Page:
And it takes a certain build and trained player to hit straight arm forehand consistently, much tougher than a bent arm forehand.
    Look at the forehands of the young, up and coming WTA players. ALL are extremely bent elbow forehands, but that could be a function of the strong grips used nowadays.
     
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  41. 5263

    5263 G.O.A.T.

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    Isn't it just simpler to accept that these pros found what worked best for them? and that in that process, it shook out as it did, with the bent arm Fhs tending to be the more powerful and Imo, best controlled and versatile Fhs. Only way to see the straight arm as more powerful is to speculate and excuse of why it is underperforming currently in that aspect from what I see.
     
    Last edited: Jan 27, 2016
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  42. Bender

    Bender Hall of Fame

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    I can confirm that you can get bicep pain from straight arm forehands, especially if you frame the ball a lot due to bad timing.

    Source: Me and two other people who hit straight arm forehands and have had the same issues.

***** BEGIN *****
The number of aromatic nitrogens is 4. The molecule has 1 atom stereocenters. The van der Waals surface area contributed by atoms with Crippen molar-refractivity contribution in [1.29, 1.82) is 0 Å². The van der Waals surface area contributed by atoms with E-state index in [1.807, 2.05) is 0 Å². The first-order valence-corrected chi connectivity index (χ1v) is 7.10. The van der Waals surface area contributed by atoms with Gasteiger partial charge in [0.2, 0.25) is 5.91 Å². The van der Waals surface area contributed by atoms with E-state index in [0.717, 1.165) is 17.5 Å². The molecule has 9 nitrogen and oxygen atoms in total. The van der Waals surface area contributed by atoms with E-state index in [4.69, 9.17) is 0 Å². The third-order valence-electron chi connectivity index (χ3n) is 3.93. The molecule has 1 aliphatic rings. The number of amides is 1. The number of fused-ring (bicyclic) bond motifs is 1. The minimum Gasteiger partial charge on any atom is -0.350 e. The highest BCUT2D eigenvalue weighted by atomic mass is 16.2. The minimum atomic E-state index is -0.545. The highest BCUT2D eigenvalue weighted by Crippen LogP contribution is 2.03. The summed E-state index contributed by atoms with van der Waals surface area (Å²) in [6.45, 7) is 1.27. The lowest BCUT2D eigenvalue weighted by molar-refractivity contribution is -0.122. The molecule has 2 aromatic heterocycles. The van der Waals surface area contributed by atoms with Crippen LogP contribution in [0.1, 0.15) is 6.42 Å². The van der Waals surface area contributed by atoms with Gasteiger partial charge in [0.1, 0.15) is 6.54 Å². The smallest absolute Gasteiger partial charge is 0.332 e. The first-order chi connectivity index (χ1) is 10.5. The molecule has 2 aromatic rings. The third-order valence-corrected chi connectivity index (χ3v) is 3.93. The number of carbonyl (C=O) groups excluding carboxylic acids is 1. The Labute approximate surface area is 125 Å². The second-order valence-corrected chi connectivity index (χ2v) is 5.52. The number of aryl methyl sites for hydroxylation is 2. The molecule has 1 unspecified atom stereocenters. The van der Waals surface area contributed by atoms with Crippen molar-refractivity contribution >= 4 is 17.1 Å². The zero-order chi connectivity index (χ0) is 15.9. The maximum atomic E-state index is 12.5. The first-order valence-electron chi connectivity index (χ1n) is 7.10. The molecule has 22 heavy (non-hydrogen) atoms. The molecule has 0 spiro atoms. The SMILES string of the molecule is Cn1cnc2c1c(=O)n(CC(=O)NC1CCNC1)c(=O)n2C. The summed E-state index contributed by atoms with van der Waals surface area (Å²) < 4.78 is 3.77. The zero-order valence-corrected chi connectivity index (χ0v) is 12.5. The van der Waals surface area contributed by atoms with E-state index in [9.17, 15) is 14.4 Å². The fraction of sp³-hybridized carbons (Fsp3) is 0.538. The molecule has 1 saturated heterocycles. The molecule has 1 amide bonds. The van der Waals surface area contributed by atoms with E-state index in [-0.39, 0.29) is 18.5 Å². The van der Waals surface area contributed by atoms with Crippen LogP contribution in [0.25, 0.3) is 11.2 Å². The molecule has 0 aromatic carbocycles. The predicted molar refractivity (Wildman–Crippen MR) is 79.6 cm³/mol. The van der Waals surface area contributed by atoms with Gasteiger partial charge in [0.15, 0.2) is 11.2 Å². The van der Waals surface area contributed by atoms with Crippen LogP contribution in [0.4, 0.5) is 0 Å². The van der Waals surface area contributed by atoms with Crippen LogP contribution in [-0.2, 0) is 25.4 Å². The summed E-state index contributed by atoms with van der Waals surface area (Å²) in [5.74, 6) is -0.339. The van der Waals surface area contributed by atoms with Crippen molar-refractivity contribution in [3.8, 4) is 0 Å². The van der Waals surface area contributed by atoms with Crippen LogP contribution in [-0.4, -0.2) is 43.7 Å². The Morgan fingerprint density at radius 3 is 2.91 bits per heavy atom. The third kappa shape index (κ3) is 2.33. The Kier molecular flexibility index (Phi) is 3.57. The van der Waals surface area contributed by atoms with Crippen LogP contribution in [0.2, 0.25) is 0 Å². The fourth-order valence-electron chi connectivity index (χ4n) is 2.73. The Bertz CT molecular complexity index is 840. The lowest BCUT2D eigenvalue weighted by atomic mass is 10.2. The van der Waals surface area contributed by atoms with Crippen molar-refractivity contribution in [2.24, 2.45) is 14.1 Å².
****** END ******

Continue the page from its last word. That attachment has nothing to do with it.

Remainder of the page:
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  43. 10isMaestro

    10isMaestro Semi-Pro

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    It is simpler, but it is neither equivalent to, nor does it follow from what I proposed. Underlying your proposition, there are very strong hypotheses concerning human behavior, namely concerning its aggregation and the resulting impact on individual decisions. Besides, it almost readily answers the question because of hypotheses.

    It doesn't settle the debate and it doesn't even give you an edge over someone else who pretends the opposite. He can invoke that athletic performance involves habit formation which comes with sufficient "intertia" to counteract the evolutionary effect underlying your propositions. In both cases, we'd supplying the information we DO NOT have concerning the effect of forehand types by imposing strong hypotheses on observations... You might as well conduct the argument by saying "I'm right and you're wrong."